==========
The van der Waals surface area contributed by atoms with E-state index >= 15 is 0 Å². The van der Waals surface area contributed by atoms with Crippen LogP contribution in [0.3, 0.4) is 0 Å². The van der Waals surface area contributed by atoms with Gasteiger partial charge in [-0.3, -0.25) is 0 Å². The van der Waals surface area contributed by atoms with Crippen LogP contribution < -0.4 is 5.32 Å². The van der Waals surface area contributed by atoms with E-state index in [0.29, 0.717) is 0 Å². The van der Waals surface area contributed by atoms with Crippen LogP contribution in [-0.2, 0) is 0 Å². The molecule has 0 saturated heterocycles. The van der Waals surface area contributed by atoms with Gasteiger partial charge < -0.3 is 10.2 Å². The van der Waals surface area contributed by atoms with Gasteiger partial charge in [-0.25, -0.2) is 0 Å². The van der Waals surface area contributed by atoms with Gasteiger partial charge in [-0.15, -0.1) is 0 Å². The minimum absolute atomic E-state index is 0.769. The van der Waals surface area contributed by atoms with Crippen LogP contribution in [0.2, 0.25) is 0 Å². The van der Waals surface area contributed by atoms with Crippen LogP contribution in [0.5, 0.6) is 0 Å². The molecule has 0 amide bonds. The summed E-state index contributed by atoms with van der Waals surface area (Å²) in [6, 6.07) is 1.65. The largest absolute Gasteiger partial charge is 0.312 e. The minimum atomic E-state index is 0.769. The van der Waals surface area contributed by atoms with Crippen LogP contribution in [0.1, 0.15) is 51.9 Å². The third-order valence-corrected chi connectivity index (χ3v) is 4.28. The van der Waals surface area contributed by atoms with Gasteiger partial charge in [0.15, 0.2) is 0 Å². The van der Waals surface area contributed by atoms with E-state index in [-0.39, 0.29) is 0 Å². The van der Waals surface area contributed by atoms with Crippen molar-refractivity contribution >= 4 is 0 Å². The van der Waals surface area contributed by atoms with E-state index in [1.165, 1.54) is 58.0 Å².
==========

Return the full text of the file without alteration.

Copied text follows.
The van der Waals surface area contributed by atoms with E-state index >= 15 is 0 Å². The van der Waals surface area contributed by atoms with Crippen LogP contribution in [0.3, 0.4) is 0 Å². The van der Waals surface area contributed by atoms with Gasteiger partial charge in [-0.3, -0.25) is 0 Å². The van der Waals surface area contributed by atoms with Crippen LogP contribution < -0.4 is 5.32 Å². The van der Waals surface area contributed by atoms with E-state index in [0.29, 0.717) is 0 Å². The van der Waals surface area contributed by atoms with Crippen LogP contribution in [-0.2, 0) is 0 Å². The molecule has 0 saturated heterocycles. The van der Waals surface area contributed by atoms with Gasteiger partial charge < -0.3 is 10.2 Å². The van der Waals surface area contributed by atoms with Gasteiger partial charge in [-0.25, -0.2) is 0 Å². The van der Waals surface area contributed by atoms with Gasteiger partial charge in [-0.15, -0.1) is 0 Å². The minimum absolute atomic E-state index is 0.769. The van der Waals surface area contributed by atoms with Crippen LogP contribution in [0.2, 0.25) is 0 Å². The van der Waals surface area contributed by atoms with Crippen LogP contribution in [0.5, 0.6) is 0 Å². The molecule has 0 amide bonds. The summed E-state index contributed by atoms with van der Waals surface area (Å²) in [6, 6.07) is 1.65. The largest absolute Gasteiger partial charge is 0.312 e. The minimum atomic E-state index is 0.769. The van der Waals surface area contributed by atoms with Crippen LogP contribution in [0.1, 0.15) is 51.9 Å². The third-order valence-corrected chi connectivity index (χ3v) is 4.28. The van der Waals surface area contributed by atoms with Gasteiger partial charge in [0.15, 0.2) is 0 Å². The van der Waals surface area contributed by atoms with E-state index in [-0.39, 0.29) is 0 Å². The van der Waals surface area contributed by atoms with Crippen molar-refractivity contribution >= 4 is 0 Å². The van der Waals surface area contributed by atoms with E-state index in [1.165, 1.54) is 58.0 Å².